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Civil Liability in the Arena of Professional Sports

June-1-2003

Lawyer Jeffrey Citron
Area Entertainment

Summary


Article originally published in the June 2003 issue of the UBC Law Review

Excerpt from "Stock Options: Extending Employee Ownership Rights":

On February 21, 2000, Boston Bruins’ defenseman Marty McSorley struck Vancouver Canucks’ forward Donald Brashear on the side of the head with his hockey stick. Brashear was skating away from McSorley at the time. Immediately rendered unconscious and unable to brace his fall, Brashear fell backwards, violently banged the back of his head on the ice, and suffered a severe concussion which ended his season. The incident occurred late in the game after the outcome had already been decided in Vancouver’s favour, without direct provocation and completely away from the ongoing play on the ice at that time. It was replayed on television and over the Internet across North America for days. The National Hockey League (“NHL”) immediately suspended McSorley from further play while reviewing the incident, and ultimately suspended him for one entire year of play.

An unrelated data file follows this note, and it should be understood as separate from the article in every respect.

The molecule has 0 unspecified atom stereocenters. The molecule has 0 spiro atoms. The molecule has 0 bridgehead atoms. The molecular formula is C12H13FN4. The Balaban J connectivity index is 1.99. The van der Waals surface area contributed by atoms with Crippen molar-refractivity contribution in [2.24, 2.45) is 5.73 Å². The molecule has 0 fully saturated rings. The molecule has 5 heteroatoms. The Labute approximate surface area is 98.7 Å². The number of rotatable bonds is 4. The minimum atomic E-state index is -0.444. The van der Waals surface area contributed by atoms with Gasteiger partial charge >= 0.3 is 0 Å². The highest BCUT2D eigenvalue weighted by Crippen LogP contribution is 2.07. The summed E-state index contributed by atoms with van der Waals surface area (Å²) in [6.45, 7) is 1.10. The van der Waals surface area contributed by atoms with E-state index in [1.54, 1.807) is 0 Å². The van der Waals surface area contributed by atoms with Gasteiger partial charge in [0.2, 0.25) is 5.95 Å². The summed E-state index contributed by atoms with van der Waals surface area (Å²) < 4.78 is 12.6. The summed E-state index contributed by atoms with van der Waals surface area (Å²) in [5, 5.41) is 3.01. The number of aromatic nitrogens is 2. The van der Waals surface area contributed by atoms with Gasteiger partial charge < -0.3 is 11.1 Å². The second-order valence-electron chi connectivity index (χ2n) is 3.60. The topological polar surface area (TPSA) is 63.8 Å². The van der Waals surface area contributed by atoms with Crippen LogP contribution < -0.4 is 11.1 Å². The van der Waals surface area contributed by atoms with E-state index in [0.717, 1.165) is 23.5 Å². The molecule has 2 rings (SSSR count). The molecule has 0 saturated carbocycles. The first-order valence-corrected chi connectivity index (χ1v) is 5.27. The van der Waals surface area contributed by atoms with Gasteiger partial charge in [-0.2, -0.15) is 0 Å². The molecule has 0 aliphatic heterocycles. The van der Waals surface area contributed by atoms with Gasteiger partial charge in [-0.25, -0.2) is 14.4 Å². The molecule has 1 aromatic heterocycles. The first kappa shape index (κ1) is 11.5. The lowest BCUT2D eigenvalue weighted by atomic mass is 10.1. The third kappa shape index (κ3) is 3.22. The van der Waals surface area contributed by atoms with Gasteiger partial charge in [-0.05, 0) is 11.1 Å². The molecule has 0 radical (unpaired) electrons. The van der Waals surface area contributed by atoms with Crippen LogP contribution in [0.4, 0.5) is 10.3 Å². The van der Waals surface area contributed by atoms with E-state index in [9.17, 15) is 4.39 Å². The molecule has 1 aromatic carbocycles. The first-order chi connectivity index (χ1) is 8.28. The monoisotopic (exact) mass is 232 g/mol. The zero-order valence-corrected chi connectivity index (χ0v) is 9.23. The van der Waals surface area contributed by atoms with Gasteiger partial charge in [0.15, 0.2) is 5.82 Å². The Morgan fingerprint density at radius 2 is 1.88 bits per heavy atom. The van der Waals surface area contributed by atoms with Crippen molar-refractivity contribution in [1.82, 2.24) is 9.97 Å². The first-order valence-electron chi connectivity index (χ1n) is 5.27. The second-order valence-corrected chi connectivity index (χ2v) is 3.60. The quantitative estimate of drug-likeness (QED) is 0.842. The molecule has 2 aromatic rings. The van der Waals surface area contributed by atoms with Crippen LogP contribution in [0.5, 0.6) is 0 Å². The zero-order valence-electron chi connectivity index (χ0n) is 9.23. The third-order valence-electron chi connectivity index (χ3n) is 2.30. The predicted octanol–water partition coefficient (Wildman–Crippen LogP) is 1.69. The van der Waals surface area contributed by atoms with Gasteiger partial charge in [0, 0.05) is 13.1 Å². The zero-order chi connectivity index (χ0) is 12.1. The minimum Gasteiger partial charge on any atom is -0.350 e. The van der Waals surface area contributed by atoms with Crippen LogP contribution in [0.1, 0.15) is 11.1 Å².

While hitting and violence are a part of NHL hockey, the McSorley/Brashear incident went far beyond anything that normally occurs in an NHL game – so much so that the Province of British Columbia took the rare step of charging McSorley with the crime of assault.

Fortunately, Brashear recovered from his injuries and continued his career in the NHL the following season – a career which saw Brashear sign a new contract prior to the 2002/03 NHL season for four years at U.S.$2 million per year. However, what might have happened if Brashear had been unable to resume his career? At the time of the McSorley/Brashear incident, there was some speculation as to whether Brashear might bring civil action against McSorley. Had Brashear been unable to resume his career and instituted civil action against McSorley and the Boston Bruins, the litigation would have been of great interest and importance since on-ice or on-field violence has rarely given rise to civil liability in the context of professional sports.

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